Posted on November 13, 2000 in Washington Watch

We are living in a remarkable time. It has, by now, become a cliché to observe that there has never been an election like the one currently unfolding in the United States. The nation sits transfixed before their televisions watching daily reports from Florida and competing news conferences from the Bush and Gore camps. “Election 2000” has become the latest in a series of media spectacles: the O.J. Simpson trial, the impeachment proceedings and now this.

The situation is critical and it requires resolution. After all, the presidency of the United States is at stake. But a resolution to this crisis will not be a simple affair since it has political, legal and even constitutional dimensions.

One aspect of the uniqueness of this election is its closeness. It appears that the American electorate is divided right down the middle. Over 100,000,000 votes were cast and Al Gore, it appears won the popular vote count–but by less than two-tenths of one percent. Not only that, the U.S. Senate, it appears, may also be divided 50-50 between Republicans and Democrats. And the House of Representatives is also almost equally divided between the two parties, with Republicans holding a mere nine-vote edge out of 435 seats. This is the most even split in the two legislative bodies in U.S. history.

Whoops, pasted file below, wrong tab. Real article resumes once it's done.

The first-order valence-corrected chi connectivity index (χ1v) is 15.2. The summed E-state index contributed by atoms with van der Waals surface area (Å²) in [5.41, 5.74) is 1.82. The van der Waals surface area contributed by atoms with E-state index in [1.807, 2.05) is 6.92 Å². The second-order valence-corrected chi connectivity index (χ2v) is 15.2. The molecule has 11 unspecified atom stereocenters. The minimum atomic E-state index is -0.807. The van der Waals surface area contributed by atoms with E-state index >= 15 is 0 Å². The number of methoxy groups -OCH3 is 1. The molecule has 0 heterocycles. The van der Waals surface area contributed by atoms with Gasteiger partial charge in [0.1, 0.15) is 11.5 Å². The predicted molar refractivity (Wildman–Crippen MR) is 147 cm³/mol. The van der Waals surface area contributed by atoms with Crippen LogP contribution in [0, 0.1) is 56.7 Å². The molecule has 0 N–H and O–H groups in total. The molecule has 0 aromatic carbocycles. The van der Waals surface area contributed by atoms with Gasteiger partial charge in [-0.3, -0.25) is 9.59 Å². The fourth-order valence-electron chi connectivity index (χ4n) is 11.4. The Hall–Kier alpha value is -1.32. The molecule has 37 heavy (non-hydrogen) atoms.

Just how remarkable this election has been, becomes clear when one looks at the individual races of the members of Congress and the 50 state votes for the president. A significant number of those were decided with only a single percent providing the margin of victory. Recounts are underway in a number of these races.

But it is not the Congress that is the focus of the nation’s attention, it is the unresolved presidential election that has preoccupied Americans these days. Since the United States presidency is not determined by the popular vote, Al Gore is not the winner. The presidency is decided by what is known as the electoral vote. Each state is given as many electoral votes as it has members of Congress and Senators combined. All total there are 538 electoral votes (435 for Congress, 100 for the number of Senators and three for the District of Columbia). If a candidate wins the popular votes in a state, he wins that state’s total number of electoral votes. To win the presidency a candidate must win enough states to win 270 electoral votes, that is the majority of the 538.

At last count, Al Gore had won enough states to have 260 electoral votes. George W. Bush, on the other hand, has 246 electoral votes. Two states have not yet had their total votes counted. Oregon, which has a unique mail-in vote system, still has not awarded its seven electoral votes. The biggest prize, however, is Florida whose 25 electoral votes could give a victory to either Gore or Bush.